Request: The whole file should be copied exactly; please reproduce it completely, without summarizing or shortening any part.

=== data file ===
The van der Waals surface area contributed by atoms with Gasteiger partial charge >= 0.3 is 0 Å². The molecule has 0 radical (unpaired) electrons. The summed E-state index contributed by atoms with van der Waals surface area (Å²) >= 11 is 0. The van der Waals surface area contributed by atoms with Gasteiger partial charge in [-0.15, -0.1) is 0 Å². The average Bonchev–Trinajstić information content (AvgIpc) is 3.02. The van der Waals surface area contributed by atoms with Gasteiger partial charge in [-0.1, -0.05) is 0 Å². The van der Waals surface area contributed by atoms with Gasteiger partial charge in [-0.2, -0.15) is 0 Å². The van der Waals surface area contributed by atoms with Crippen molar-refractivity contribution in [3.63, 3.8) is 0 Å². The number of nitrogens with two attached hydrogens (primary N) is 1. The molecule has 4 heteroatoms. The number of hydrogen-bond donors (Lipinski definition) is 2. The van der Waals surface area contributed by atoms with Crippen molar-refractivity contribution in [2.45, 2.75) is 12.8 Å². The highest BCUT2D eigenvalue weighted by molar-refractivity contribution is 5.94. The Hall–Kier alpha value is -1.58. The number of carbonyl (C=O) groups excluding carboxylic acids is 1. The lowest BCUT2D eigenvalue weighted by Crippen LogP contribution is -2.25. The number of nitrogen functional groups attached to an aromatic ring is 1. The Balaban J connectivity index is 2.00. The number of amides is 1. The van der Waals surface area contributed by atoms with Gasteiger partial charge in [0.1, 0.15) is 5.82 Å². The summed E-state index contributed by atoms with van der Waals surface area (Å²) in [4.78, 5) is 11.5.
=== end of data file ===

The van der Waals surface area contributed by atoms with Gasteiger partial charge >= 0.3 is 0 Å². The molecule has 0 radical (unpaired) electrons. The summed E-state index contributed by atoms with van der Waals surface area (Å²) >= 11 is 0. The van der Waals surface area contributed by atoms with Gasteiger partial charge in [-0.15, -0.1) is 0 Å². The average Bonchev–Trinajstić information content (AvgIpc) is 3.02. The van der Waals surface area contributed by atoms with Gasteiger partial charge in [-0.1, -0.05) is 0 Å². The van der Waals surface area contributed by atoms with Gasteiger partial charge in [-0.2, -0.15) is 0 Å². The van der Waals surface area contributed by atoms with Crippen molar-refractivity contribution in [3.63, 3.8) is 0 Å². The number of nitrogens with two attached hydrogens (primary N) is 1. The molecule has 4 heteroatoms. The number of hydrogen-bond donors (Lipinski definition) is 2. The van der Waals surface area contributed by atoms with Crippen molar-refractivity contribution in [2.45, 2.75) is 12.8 Å². The highest BCUT2D eigenvalue weighted by molar-refractivity contribution is 5.94. The Hall–Kier alpha value is -1.58. The number of carbonyl (C=O) groups excluding carboxylic acids is 1. The lowest BCUT2D eigenvalue weighted by Crippen LogP contribution is -2.25. The number of nitrogen functional groups attached to an aromatic ring is 1. The Balaban J connectivity index is 2.00. The number of amides is 1. The van der Waals surface area contributed by atoms with Gasteiger partial charge in [0.1, 0.15) is 5.82 Å². The summed E-state index contributed by atoms with van der Waals surface area (Å²) in [4.78, 5) is 11.5.